Pinnacle Books, Kensington Publishing Corp, 2008
FBI Special Agent Jack Davis has been patiently monitoring a notorious drug mobster, Marcellus Pearson, and is close to cracking the drug ring when someone kills Marcellus, his body guards, and his family. Although the reader is a witness to the five murders and knows who the killer is, the story is does not stop there. Another drug dealer ends up dead. Was it the same killer?
Just before the murders, Agent Davis began to experience disabling shakes and spasms, which he could hide at first but is soon required to take a leave of absence. Although not officially assigned to the case, Jack simply can’t sit at home and do nothing, especially since he is estranged from his wife and still getting used to living alone. He continues to surreptitiously investigate and uncover clues that are unsettling. When suspicions are raised about his daughter’s boyfriend, an undercover FBI agent, Jack seeks the assistance of a friend and co-worker Kate Scranton, an expert in the art of reading people’s faces for tell-tale signs of lies and hidden emotions. Their relationship develops as do Jack’s skills at the Facial Action Coding System, which allow him to better judge the suspect he is interrogating. He doesn’t always like what he sees.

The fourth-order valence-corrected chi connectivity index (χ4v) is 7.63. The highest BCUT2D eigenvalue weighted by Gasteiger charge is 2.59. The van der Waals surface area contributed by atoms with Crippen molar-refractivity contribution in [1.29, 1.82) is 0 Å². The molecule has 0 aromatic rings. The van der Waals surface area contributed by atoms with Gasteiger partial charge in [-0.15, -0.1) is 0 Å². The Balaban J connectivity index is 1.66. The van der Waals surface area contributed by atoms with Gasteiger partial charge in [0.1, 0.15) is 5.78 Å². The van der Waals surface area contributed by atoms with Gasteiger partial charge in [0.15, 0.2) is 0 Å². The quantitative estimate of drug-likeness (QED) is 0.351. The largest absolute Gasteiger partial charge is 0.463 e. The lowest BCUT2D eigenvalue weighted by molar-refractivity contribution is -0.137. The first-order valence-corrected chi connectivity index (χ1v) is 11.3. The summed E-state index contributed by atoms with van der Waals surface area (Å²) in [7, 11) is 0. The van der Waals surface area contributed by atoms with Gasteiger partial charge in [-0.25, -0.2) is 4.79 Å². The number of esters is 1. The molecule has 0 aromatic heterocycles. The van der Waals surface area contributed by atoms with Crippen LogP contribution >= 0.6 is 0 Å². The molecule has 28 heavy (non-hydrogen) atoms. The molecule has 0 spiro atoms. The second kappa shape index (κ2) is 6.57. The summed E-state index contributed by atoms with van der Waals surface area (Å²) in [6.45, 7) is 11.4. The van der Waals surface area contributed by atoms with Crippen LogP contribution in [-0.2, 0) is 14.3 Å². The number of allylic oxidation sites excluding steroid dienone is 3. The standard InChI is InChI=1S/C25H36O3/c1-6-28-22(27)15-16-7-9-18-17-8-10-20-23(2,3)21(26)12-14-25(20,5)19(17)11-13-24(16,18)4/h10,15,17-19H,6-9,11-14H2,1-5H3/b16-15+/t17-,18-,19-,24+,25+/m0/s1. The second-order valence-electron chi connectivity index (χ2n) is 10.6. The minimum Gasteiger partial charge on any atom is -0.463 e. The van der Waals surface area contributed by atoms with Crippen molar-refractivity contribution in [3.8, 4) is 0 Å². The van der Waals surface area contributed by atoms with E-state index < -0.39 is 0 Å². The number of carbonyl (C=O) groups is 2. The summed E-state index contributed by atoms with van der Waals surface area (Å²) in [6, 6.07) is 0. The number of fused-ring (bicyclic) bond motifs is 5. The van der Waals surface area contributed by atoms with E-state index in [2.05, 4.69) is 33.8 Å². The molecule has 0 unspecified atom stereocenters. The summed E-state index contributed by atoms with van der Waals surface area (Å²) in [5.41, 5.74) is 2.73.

As Jack’s tremors and the case grow more intense, the story just continues to unfold, layer after twisty layer of intrigue and surprises.
My review: I loved this book! The story was so intriguing, with new developments popping up in each chapter. The plot was unpredictable and always exciting, and the characters were well developed. The writer’s level of detail regarding the facial interpretation systems, movement disorders (and the long road to diagnosis), Kansas City, FBI work, and drug rings made me wonder if this was really a non-fiction documentary. As one anonymous person jokingly said, “the difference between fiction and non-fiction is that fiction has to be believable.” This book was definitely believable!
Personal note: I felt personally connected to the main character because of his mysterious spasms and tremors. I had a similar experience before I was diagnosed with MS where I would be hit with sudden muscle spasms on my right side that left me writhing in pain on the floor. Unpredictable and disabling, just like Agent Davis’ experiences. Fortunately, I didn’t have a killer to catch or a family life to repair.